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Brian Milbrand

(b. 1978)
American
Born: Buffalo, N.Y.

Born and raised in Buffalo, N.Y., Brian Milbrand is a multidisciplinary artist whose work incorporates video, film, live performance, audio, and painting, often in combination with each other. He attended the University at Buffalo, where, he recalls, “I originally wanted to be a scientist and study genetics, but then I took a basic film class in the second semester of my sophomore year and it sort of ruined my life. [laughter]… But science and math are still really involved in what I do, like in digital and audio manipulation. A lot of the software I use involves numbers.” [1] Milbrand received a B.A. in media study from the university in 2002, by which point he was already a prolific contributor to the Western New York arts community, in part through his role as a founding member of Kamikaze Gallery & Media Center, a live/work space in downtown Buffalo. Like the other core members, he was in his early twenties; together, they used the combination gallery and performance space/microcinema to exhibit their own work and that of guest artists on a monthly basis. Both individually and in collaboration with each other, the Kamikaze artists created work in a variety of media, including visual art, film, video, and performance. Drawing inspiration from artists like Chris Burden, Yoko Ono, and the Fluxus group as well as horror films, Milbrand’s early contributions were both confrontational and deeply personal, as he told an interviewer in 2006:The [performances] were very much about audience interaction. … [W]hat’s the point of performing in front of an audience if you’re not going to use them? But the first stuff I did at Kamikaze was very physical for me … getting tortured, being shocked, drinking syrup of ipecac before going out to do a one-man performance of Waiting for Godot, which I’d never read before.” [2]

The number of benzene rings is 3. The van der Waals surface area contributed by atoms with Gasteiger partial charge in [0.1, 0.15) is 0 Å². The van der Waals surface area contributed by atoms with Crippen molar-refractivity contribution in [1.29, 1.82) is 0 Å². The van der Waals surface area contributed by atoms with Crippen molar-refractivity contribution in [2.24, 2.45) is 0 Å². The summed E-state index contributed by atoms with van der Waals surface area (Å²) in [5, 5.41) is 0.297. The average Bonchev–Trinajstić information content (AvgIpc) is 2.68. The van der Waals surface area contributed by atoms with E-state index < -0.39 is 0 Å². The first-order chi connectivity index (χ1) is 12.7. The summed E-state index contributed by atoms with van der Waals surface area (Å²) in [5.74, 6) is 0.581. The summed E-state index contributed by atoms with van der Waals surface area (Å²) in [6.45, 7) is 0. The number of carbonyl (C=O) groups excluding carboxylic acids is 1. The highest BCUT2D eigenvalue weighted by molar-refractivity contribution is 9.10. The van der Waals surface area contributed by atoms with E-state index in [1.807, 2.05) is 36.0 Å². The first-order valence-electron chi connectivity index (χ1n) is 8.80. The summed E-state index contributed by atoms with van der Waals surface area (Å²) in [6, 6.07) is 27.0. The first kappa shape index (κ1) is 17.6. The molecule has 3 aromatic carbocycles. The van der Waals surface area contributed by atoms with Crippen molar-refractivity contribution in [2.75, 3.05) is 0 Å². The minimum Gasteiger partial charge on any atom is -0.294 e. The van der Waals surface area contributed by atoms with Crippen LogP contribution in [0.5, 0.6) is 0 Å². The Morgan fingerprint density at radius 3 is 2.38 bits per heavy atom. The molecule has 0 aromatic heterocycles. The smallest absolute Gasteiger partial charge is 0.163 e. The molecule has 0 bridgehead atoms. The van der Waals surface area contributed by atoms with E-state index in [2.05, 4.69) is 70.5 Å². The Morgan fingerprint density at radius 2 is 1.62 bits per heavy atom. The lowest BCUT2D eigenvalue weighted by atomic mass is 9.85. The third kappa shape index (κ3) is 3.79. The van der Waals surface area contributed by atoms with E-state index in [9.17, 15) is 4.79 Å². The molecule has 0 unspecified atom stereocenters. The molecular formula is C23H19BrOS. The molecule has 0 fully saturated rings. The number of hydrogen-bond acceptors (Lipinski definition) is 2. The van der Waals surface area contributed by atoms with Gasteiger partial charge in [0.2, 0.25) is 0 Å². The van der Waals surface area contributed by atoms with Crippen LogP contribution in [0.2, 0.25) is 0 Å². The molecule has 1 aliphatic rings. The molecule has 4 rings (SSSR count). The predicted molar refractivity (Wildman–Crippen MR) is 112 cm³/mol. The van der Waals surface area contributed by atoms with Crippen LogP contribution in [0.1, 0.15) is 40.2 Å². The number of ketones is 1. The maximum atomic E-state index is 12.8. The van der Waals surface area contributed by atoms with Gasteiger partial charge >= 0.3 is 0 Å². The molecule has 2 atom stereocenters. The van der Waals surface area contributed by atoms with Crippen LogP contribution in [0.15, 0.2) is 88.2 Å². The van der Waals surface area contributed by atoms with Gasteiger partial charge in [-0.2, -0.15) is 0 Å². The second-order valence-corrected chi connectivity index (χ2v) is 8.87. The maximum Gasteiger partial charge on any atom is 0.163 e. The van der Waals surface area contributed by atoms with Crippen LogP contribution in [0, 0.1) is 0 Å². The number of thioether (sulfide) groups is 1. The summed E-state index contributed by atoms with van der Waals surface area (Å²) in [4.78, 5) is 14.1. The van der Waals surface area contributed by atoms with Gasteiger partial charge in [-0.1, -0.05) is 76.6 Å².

Although the venue/group was only active for a single season [2002-3], Kamikaze provided a much-needed forum for a new generation of interdisciplinary artists from the area. After the organization disbanded, Milbrand and Tom Holt, another of the founding members, continued to collaborate on visual art, media, digital, and performance projects while also pursuing solo careers. One of their most ambitious early post-Kamikaze ventures was 24:48 at the Burchfield Penney Art Center in 2003, a 48-hour long endurance performance (subdivided into 24 2-hour installments) by the duo and an invited group of more than 20 other painters, actors, musicians, writers, and other artists; video documentation of the ephemeral works they created formed the content of a subsequent gallery installation.